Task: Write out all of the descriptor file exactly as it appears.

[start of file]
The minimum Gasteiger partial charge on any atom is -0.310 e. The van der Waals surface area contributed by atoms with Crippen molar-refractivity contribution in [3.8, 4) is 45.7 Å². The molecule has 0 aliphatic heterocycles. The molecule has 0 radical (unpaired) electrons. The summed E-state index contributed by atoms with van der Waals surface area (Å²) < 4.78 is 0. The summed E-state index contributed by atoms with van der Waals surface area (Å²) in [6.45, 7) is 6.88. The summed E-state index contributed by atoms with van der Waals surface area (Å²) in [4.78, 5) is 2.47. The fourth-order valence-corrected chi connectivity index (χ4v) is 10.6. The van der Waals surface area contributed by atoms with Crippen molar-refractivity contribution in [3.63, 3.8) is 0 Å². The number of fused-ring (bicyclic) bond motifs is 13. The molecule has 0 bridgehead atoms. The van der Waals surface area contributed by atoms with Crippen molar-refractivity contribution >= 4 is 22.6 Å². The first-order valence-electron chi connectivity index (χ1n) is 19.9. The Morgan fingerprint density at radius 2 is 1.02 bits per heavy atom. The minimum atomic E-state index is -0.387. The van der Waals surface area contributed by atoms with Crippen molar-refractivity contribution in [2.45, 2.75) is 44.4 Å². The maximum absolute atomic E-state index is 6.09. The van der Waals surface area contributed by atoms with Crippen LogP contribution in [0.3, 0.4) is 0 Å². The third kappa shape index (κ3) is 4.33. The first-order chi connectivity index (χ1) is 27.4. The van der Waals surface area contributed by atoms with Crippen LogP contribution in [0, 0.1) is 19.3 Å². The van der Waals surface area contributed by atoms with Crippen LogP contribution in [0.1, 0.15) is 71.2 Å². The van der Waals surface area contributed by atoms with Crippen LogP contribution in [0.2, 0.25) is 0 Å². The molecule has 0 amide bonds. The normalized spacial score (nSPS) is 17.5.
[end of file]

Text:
The minimum Gasteiger partial charge on any atom is -0.310 e. The van der Waals surface area contributed by atoms with Crippen molar-refractivity contribution in [3.8, 4) is 45.7 Å². The molecule has 0 aliphatic heterocycles. The molecule has 0 radical (unpaired) electrons. The summed E-state index contributed by atoms with van der Waals surface area (Å²) < 4.78 is 0. The summed E-state index contributed by atoms with van der Waals surface area (Å²) in [6.45, 7) is 6.88. The summed E-state index contributed by atoms with van der Waals surface area (Å²) in [4.78, 5) is 2.47. The fourth-order valence-corrected chi connectivity index (χ4v) is 10.6. The van der Waals surface area contributed by atoms with Crippen molar-refractivity contribution in [3.63, 3.8) is 0 Å². The number of fused-ring (bicyclic) bond motifs is 13. The molecule has 0 bridgehead atoms. The van der Waals surface area contributed by atoms with Crippen molar-refractivity contribution >= 4 is 22.6 Å². The first-order valence-electron chi connectivity index (χ1n) is 19.9. The Morgan fingerprint density at radius 2 is 1.02 bits per heavy atom. The minimum atomic E-state index is -0.387. The van der Waals surface area contributed by atoms with Crippen molar-refractivity contribution in [2.45, 2.75) is 44.4 Å². The maximum absolute atomic E-state index is 6.09. The van der Waals surface area contributed by atoms with Crippen LogP contribution in [0.3, 0.4) is 0 Å². The third kappa shape index (κ3) is 4.33. The first-order chi connectivity index (χ1) is 27.4. The van der Waals surface area contributed by atoms with Crippen LogP contribution in [0, 0.1) is 19.3 Å². The van der Waals surface area contributed by atoms with Crippen LogP contribution in [0.1, 0.15) is 71.2 Å². The van der Waals surface area contributed by atoms with Crippen LogP contribution in [0.2, 0.25) is 0 Å². The molecule has 0 amide bonds. The normalized spacial score (nSPS) is 17.5.